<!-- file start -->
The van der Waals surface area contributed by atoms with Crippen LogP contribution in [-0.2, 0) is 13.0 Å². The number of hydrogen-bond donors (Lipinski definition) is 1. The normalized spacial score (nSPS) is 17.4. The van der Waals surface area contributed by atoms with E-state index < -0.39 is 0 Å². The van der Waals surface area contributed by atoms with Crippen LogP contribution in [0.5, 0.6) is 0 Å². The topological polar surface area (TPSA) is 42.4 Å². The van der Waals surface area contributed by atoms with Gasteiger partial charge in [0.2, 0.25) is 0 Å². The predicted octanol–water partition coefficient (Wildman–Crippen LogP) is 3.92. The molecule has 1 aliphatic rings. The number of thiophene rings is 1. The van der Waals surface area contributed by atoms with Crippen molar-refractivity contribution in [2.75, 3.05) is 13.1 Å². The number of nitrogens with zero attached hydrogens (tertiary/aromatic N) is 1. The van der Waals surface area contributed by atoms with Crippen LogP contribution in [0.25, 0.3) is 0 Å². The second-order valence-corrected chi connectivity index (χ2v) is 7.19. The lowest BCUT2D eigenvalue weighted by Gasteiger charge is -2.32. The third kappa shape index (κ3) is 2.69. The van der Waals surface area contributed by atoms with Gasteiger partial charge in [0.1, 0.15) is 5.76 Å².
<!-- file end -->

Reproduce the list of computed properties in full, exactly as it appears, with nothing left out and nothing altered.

The van der Waals surface area contributed by atoms with Crippen LogP contribution in [-0.2, 0) is 13.0 Å². The number of hydrogen-bond donors (Lipinski definition) is 1. The normalized spacial score (nSPS) is 17.4. The van der Waals surface area contributed by atoms with E-state index < -0.39 is 0 Å². The van der Waals surface area contributed by atoms with Crippen LogP contribution in [0.5, 0.6) is 0 Å². The topological polar surface area (TPSA) is 42.4 Å². The van der Waals surface area contributed by atoms with Gasteiger partial charge in [0.2, 0.25) is 0 Å². The predicted octanol–water partition coefficient (Wildman–Crippen LogP) is 3.92. The molecule has 1 aliphatic rings. The number of thiophene rings is 1. The van der Waals surface area contributed by atoms with Crippen molar-refractivity contribution in [2.75, 3.05) is 13.1 Å². The number of nitrogens with zero attached hydrogens (tertiary/aromatic N) is 1. The van der Waals surface area contributed by atoms with Crippen LogP contribution in [0.25, 0.3) is 0 Å². The second-order valence-corrected chi connectivity index (χ2v) is 7.19. The lowest BCUT2D eigenvalue weighted by Gasteiger charge is -2.32. The third kappa shape index (κ3) is 2.69. The van der Waals surface area contributed by atoms with Gasteiger partial charge in [0.1, 0.15) is 5.76 Å².